By Chuck Strouse
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Miami has been feeling cheap. Seduced for years by political sweet-talkers, the city knows it has a reputation. The recent past has been particularly shameful. A city commissioner sent to prison. A city manager sent to prison. A financial meltdown. An election subverted by fraud. One mayor gone loco. Another gone to jail. Other cities laugh at Miami. Newspapers around the world have been gasping and pointing.
What Miami could use is a man of class. A big-ideas guy. A leader with his own money who won't need to dip into the city's purse. Perhaps an old flame whose imperfections the city has forgotten but whose appealing personality lingers in memory. A politician who will let Miami, for once, respect itself the morning after an election.
Some time ago there was a man like that. Campaigning for office in 1983, he stood at water's edge, handsome and tanned as a telenovela star, his linen suit rippling in the breeze. Behind him pleasure boats played on Biscayne Bay. Before him the city's skyline glimmered. He looked out across the city while cameras rolled. "I want to be the mayor for all the people," he intoned earnestly.
Oh, Maurice Ferré, where have you gone?
"I may have left," he answers, "but I didn't go far. I never said goodbye."
That much is clear as Ferré and wife Mercedes pull into the parking lot at Versailles restaurant on Calle Ocho. As they enter the Little Havana landmark, diners rush them, eager to shake Ferré's hand, pat his back, exchange a few words. Some, mostly women, embrace him in matronly hugs. While he and Mercedes share their lunch of arroz con pollo and plantains, he grins, nodding at people he knows. Numerous times he rises from his chair to speak at eye level with admirers.
"I always like to get close to people," he says between bites. "You've got to be accessible to people or they won't have anything to do with you."
Ferré had twelve years to learn that lesson. Miami's first Hispanic mayor, elected in 1973, his popularity peaked in the early Eighties when he became known as the Man Who Built Brickell. According to Ferré lore, he Pied-Pipered developers to the avenue, dotting it with international banks and ritzy office buildings.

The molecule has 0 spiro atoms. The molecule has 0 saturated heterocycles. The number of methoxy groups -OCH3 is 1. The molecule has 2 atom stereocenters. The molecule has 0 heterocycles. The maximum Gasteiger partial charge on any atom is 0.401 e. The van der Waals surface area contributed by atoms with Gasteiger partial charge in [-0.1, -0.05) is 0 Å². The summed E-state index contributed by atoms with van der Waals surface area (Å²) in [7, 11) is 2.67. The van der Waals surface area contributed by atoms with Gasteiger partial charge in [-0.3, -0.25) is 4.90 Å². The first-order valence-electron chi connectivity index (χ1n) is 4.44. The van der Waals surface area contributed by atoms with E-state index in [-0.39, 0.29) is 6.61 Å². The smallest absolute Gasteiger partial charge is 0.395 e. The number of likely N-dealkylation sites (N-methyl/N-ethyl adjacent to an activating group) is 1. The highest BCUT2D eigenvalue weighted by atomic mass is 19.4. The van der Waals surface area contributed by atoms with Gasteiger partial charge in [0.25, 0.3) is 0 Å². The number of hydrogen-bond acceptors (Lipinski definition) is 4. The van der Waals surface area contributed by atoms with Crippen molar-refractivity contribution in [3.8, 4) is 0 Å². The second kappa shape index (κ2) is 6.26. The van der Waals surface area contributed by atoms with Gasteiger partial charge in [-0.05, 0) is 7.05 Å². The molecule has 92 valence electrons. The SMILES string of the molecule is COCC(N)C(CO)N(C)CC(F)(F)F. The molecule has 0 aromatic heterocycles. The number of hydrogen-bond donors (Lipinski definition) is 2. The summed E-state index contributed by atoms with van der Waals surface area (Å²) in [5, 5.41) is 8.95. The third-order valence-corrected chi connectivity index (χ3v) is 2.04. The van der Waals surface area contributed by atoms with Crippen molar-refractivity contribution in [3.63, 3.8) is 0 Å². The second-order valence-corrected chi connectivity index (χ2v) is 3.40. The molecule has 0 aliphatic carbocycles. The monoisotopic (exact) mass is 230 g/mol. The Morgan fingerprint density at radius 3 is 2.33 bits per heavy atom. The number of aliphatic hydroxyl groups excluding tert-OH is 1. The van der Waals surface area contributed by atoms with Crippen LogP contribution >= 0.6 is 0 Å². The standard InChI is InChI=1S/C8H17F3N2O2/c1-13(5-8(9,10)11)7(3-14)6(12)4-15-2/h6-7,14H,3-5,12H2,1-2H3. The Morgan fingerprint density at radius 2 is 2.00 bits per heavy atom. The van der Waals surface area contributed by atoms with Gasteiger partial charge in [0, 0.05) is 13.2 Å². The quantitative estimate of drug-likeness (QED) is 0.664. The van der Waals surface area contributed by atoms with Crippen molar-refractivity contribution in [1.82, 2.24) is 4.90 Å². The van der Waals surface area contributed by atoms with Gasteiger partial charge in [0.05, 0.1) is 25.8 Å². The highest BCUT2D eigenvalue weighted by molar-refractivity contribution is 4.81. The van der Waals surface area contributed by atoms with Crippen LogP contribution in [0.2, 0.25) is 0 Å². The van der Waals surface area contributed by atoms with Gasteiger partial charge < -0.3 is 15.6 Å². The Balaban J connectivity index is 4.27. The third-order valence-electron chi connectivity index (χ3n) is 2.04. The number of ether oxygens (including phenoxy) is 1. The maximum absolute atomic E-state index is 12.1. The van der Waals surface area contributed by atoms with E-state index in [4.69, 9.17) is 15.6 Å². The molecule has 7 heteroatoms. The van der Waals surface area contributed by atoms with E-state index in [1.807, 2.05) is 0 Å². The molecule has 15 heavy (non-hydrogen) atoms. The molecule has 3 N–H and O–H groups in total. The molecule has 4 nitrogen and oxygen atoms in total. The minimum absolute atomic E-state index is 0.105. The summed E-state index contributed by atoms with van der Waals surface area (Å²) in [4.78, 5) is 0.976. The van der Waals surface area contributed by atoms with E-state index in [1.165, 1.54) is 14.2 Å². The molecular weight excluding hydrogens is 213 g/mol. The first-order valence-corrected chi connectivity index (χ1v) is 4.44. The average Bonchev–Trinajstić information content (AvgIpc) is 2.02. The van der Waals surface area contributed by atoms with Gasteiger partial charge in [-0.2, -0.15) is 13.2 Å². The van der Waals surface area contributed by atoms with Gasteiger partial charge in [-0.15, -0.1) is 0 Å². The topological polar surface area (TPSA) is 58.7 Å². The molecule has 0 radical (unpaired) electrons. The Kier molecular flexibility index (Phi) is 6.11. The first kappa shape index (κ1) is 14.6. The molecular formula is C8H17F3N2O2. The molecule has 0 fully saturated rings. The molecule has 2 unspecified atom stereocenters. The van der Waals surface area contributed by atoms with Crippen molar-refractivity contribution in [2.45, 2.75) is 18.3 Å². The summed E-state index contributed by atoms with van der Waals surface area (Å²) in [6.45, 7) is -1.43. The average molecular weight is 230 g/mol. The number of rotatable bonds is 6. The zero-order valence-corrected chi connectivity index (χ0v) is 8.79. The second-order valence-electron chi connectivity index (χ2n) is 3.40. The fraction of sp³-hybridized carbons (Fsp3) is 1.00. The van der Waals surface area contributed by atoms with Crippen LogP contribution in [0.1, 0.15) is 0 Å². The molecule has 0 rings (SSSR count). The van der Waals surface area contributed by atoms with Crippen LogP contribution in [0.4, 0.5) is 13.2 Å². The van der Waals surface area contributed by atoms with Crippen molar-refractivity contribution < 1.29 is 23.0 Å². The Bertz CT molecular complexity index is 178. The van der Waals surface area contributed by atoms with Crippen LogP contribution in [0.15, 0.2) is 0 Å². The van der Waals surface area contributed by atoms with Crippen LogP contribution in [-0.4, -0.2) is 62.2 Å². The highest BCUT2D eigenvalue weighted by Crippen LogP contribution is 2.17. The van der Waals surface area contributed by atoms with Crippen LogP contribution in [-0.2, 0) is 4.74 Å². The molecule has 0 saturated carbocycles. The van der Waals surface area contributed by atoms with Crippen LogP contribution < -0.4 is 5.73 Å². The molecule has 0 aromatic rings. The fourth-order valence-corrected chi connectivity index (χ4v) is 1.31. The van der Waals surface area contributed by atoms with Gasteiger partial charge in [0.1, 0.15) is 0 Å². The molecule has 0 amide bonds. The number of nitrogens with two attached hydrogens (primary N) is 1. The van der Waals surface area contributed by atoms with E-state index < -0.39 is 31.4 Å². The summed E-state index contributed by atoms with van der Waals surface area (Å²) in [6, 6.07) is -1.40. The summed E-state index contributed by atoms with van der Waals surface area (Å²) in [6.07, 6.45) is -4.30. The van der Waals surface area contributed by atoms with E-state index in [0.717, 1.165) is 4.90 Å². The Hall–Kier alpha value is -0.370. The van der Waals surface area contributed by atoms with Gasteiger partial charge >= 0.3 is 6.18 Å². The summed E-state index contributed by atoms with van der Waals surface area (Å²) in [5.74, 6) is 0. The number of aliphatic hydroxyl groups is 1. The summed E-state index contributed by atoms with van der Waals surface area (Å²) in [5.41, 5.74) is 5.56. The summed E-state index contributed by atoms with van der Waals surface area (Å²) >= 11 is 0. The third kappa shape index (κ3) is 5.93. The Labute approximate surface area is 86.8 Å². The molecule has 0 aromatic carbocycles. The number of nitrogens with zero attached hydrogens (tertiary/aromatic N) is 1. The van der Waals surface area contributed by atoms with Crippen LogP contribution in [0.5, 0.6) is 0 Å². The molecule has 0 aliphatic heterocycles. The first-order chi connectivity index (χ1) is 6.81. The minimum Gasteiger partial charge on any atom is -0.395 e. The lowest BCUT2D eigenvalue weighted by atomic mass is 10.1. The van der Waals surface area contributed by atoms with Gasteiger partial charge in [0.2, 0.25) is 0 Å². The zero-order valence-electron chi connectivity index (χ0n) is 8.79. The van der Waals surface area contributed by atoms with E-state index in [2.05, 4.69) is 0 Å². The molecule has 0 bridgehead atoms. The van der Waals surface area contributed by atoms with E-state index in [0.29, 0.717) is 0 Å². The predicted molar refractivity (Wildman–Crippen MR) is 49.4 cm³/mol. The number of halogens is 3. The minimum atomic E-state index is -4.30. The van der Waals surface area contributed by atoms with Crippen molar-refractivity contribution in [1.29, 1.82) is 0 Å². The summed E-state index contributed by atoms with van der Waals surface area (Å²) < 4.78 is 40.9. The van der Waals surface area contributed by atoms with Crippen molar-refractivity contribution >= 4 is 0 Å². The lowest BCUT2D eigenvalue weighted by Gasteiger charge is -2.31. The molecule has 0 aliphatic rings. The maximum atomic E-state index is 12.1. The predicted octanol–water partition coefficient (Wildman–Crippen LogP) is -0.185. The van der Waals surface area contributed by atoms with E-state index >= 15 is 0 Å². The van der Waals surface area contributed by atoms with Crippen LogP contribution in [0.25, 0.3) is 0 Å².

Sprung from a wealthy Puerto Rican family, this aristocrat already adored by the city's upper crust was christened a visionary even by the common folk. Miami went from country to cosmopolitan thanks to him. The press referred to his administration as Camelot. No wonder Ferré once boasted, "I accelerated history in Miami."
Miami's King Arthur was booted from his roundtable in 1985. He had lost his previously strong support among black voters after firing Howard Gary, Miami's first black city manager. He also lost the editorial support of the Miami Herald.The paper lashed out at him as it endorsed challenger Raul Masvidal, a Cuban-American banker. "It is time for a change, a profound change that can come only by ousting Maurice Ferre," read the editorial. "The sad fact is that Maurice Ferre has become not one man but two. One is a charming, persuasive, urbane, occasionally visionary believer in and evangelist for Miami's potential. For all that this Maurice Ferre has achieved as mayor, grant him due credit. The other Maurice Ferre is venal, vindictive, obsessed with remaining in office at all costs. It is this persona, alas, that seeks a seventh term." Black voters fled to Masvidal, who lost in a runoff against a young, Harvard-educated technocrat named Xavier Suarez.
But people like Ferré, genetically programmed for political life, can't stay out of the limelight for long. In 1987 he attempted a comeback against Suarez and again lost. He remained largely out of the public eye until 1993, when he won a seat on a newly expanded Dade County Commission, whose members for the first time were elected by individual districts rather than countywide. Three years later Ferré and commission colleagues Alex Penelas and Art Teele faced off in a race for the county's new executive mayor. Penelas won. Ferré flirted with the idea of challenging Penelas's re-election bid last year, but he decided he didn't have the stomach for waging the sort of ethnically divisive campaign he believed was inevitable following the Elian Gonzalez controversy.
Today he's pumped up to fight for the job that brought him the greatest glory. "This year just felt right," he explains. Despite undergoing back surgery last month, Ferré insists his health is fine and his age, 66 years old, is not a factor. "I don't think my age matters. Ronald Reagan did it. [Charles] De Gaulle did it."
He'll need all the strength and stamina he can muster for the election November 6. A crowded field of eight contenders will complicate fundraising and likely result in unprecedented amounts of money being spent. As of June 30, the most recent reporting date for campaign donations, Ferré trailed well behind Manny Diaz, a 46-year-old attorney making his first run for office.
"I've seen Manny's benches," Ferré says, referring to bus benches plastered with the smiling image of his opponent. "Manny isn't a strong consideration in this race, but I never discount someone entirely, especially a guy with that much cash." (By the end of June, Diaz had raised nearly $500,000, compared to Ferré's $275,000.)